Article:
Importance of Retirement Planning

It's important to review your retirement plan on occasion to account for changes in your income and expenses.
It's important to review your retirement plan on occasion to account for changes in your income and expenses. (Image: Digital Vision./Digital Vision/Getty Images)

People are living longer, which means you may be spending more time in retirement than did members of previous generations. To ensure your retirement is a secure one, you will need to plan your finances. This will require you to consider such things as your life expectancy and your Social Security and pension benefits. Equally important is that you identify what being retired means to you in terms of lifestyle and the things you want to do, as well as the risks you want to avoid, such as outliving your financial resources.

Provide Retirement Income

Gayle Turim writes in "Everyday Health" that the odds are good that some people will live into their 80s or 90s. To ensure you aren't forced to make an abrupt change to your lifestyle at some point during your retirement years, review your future sources of income. Your retirement plan should include your Social Security benefits, retirement accounts and other assets that will provide you a secure monthly income in lieu of the salary you earn while working. Some of your assets, such as your Social Security benefit, might pay you a certain amount each month for life. Other assets, such as mutual fund shares, may pay investment income in the form of dividends, interest payments or capital gains that you will collect when you sell the asset.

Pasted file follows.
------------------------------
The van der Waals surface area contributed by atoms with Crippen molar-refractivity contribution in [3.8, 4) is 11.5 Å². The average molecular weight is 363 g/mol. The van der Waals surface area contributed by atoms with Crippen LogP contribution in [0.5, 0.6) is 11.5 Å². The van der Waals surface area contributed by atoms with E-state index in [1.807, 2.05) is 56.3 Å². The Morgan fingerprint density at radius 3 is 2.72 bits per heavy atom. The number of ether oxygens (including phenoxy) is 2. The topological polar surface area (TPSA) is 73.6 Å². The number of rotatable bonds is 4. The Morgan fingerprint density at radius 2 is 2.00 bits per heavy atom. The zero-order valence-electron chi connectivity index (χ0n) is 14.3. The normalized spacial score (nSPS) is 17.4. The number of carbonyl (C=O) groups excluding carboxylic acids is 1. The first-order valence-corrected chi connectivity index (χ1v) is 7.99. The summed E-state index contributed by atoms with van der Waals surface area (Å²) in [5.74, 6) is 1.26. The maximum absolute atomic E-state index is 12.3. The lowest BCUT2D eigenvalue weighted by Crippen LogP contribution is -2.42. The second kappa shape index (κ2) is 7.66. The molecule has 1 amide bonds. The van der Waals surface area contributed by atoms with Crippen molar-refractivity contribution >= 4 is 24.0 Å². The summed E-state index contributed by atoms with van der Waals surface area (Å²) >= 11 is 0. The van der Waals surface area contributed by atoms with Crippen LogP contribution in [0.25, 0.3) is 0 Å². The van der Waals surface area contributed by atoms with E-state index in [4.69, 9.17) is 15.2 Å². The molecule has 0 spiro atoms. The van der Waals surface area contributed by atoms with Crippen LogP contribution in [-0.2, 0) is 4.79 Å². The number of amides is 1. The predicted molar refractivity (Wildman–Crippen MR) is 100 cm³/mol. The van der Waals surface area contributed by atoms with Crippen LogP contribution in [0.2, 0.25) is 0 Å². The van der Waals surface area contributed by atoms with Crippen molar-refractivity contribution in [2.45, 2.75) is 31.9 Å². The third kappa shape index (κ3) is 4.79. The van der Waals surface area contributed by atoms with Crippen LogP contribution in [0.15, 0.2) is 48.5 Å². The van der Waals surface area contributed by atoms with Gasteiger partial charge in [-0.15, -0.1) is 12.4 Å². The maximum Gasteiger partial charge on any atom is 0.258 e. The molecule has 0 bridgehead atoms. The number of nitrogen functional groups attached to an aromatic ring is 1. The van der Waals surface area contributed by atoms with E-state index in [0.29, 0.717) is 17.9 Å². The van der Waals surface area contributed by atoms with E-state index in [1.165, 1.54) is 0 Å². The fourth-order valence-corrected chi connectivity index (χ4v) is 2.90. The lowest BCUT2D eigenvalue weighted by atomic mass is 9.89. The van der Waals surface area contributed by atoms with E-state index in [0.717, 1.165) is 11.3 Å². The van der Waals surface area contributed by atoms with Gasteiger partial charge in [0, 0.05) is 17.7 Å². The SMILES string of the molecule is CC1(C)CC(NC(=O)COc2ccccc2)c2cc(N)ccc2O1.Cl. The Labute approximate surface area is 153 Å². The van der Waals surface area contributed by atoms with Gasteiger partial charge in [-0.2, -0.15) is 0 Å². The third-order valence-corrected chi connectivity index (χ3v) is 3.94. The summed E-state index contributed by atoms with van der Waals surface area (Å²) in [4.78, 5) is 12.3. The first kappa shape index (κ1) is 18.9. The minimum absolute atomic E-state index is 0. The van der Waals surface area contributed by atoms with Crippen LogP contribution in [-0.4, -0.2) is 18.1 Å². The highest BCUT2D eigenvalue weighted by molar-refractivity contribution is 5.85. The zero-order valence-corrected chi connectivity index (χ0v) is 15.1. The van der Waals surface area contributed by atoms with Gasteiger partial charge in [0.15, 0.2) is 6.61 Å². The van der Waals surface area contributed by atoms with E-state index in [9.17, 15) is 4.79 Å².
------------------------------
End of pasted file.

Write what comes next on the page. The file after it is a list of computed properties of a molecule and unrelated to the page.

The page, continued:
Minimize Longevity Risk

According to the U.S. News and World Report article, "How to Calculate Your Retirement Number," you may be able to eliminate the risk you will outlive your assets if your retirement plan ensures you can replace 80 percent or more of your income during your retirement years. Robert Powell writes in a MarketWatch article, that you can counter longevity risk by accumulating assets that will pay a specified amount of income for life. Such assets include Social Security benefits, a pension and annuities, as well as a reverse mortgage, longevity insurance and a managed payout plan.

Maintain Standard of Living

Retirement planning prepares a retiree for the life he'll live after his for-pay work ends. A critical part of retirement planning is determining the standard of living you would like to maintain when you no longer work, which is determined in part by how you will want to spend your time. You may support a part of your desired standard of living with a pension or government benefits. You also may need to be disciplined in your saving and investment in financial markets to build an investment portfolio that will yield the annual investment income you'll need to pay for your desired standard of living.

Determine Retirement Age

With careful planning, your retirement age can be a rational decision you make after considering various factors and taking the steps necessary to accumulate the assets that will support your decision. Robert Powell writes in "What's the Best Age to Retire," that you should consider not only the financial feasibility of retiring at a particular age, but also your ability to continue working and other personal issues. For example, think about at what point in time your retirement income will be sufficient to give you the lifestyle you desire and if you need additional paychecks to build your nest egg. This will be determined in part by such factors as your life expectancy, inflation, investment return or other risks, as well as the costs of health care and insurance.

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